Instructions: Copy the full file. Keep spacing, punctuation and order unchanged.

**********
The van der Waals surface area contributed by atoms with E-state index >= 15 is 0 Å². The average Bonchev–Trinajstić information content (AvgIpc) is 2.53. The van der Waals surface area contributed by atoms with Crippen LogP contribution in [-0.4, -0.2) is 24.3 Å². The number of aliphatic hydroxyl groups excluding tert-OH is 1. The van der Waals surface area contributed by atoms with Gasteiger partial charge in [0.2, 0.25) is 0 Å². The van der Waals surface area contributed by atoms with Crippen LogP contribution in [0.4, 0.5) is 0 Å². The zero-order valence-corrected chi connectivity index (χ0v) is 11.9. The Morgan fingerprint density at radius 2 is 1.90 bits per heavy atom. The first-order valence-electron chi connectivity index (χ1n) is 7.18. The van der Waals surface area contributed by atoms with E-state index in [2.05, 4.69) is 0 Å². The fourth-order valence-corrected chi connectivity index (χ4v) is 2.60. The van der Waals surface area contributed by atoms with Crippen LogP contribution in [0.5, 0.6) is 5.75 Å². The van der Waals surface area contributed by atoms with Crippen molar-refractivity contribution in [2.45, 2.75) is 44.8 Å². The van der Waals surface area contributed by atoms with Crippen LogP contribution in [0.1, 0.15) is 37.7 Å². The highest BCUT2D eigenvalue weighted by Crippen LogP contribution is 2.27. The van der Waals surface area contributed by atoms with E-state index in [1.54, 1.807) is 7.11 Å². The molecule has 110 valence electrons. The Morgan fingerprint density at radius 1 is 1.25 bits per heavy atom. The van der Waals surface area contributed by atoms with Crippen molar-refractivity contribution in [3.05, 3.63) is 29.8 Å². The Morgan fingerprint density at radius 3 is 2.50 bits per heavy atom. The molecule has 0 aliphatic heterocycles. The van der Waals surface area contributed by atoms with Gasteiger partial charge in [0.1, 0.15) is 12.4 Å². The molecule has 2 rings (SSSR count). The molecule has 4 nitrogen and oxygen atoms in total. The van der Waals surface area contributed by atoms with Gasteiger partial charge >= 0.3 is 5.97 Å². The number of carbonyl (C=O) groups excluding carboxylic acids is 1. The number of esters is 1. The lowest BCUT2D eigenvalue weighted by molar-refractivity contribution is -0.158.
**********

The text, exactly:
The van der Waals surface area contributed by atoms with E-state index >= 15 is 0 Å². The average Bonchev–Trinajstić information content (AvgIpc) is 2.53. The van der Waals surface area contributed by atoms with Crippen LogP contribution in [-0.4, -0.2) is 24.3 Å². The number of aliphatic hydroxyl groups excluding tert-OH is 1. The van der Waals surface area contributed by atoms with Gasteiger partial charge in [0.2, 0.25) is 0 Å². The van der Waals surface area contributed by atoms with Crippen LogP contribution in [0.4, 0.5) is 0 Å². The zero-order valence-corrected chi connectivity index (χ0v) is 11.9. The Morgan fingerprint density at radius 2 is 1.90 bits per heavy atom. The first-order valence-electron chi connectivity index (χ1n) is 7.18. The van der Waals surface area contributed by atoms with E-state index in [2.05, 4.69) is 0 Å². The fourth-order valence-corrected chi connectivity index (χ4v) is 2.60. The van der Waals surface area contributed by atoms with Crippen LogP contribution in [0.5, 0.6) is 5.75 Å². The van der Waals surface area contributed by atoms with Crippen molar-refractivity contribution in [2.45, 2.75) is 44.8 Å². The van der Waals surface area contributed by atoms with Crippen LogP contribution in [0.1, 0.15) is 37.7 Å². The highest BCUT2D eigenvalue weighted by Crippen LogP contribution is 2.27. The van der Waals surface area contributed by atoms with E-state index in [1.54, 1.807) is 7.11 Å². The molecule has 110 valence electrons. The Morgan fingerprint density at radius 1 is 1.25 bits per heavy atom. The van der Waals surface area contributed by atoms with Crippen molar-refractivity contribution in [3.05, 3.63) is 29.8 Å². The Morgan fingerprint density at radius 3 is 2.50 bits per heavy atom. The molecule has 0 aliphatic heterocycles. The van der Waals surface area contributed by atoms with Gasteiger partial charge in [0.1, 0.15) is 12.4 Å². The molecule has 2 rings (SSSR count). The molecule has 4 nitrogen and oxygen atoms in total. The van der Waals surface area contributed by atoms with Gasteiger partial charge >= 0.3 is 5.97 Å². The number of carbonyl (C=O) groups excluding carboxylic acids is 1. The number of esters is 1. The lowest BCUT2D eigenvalue weighted by molar-refractivity contribution is -0.158.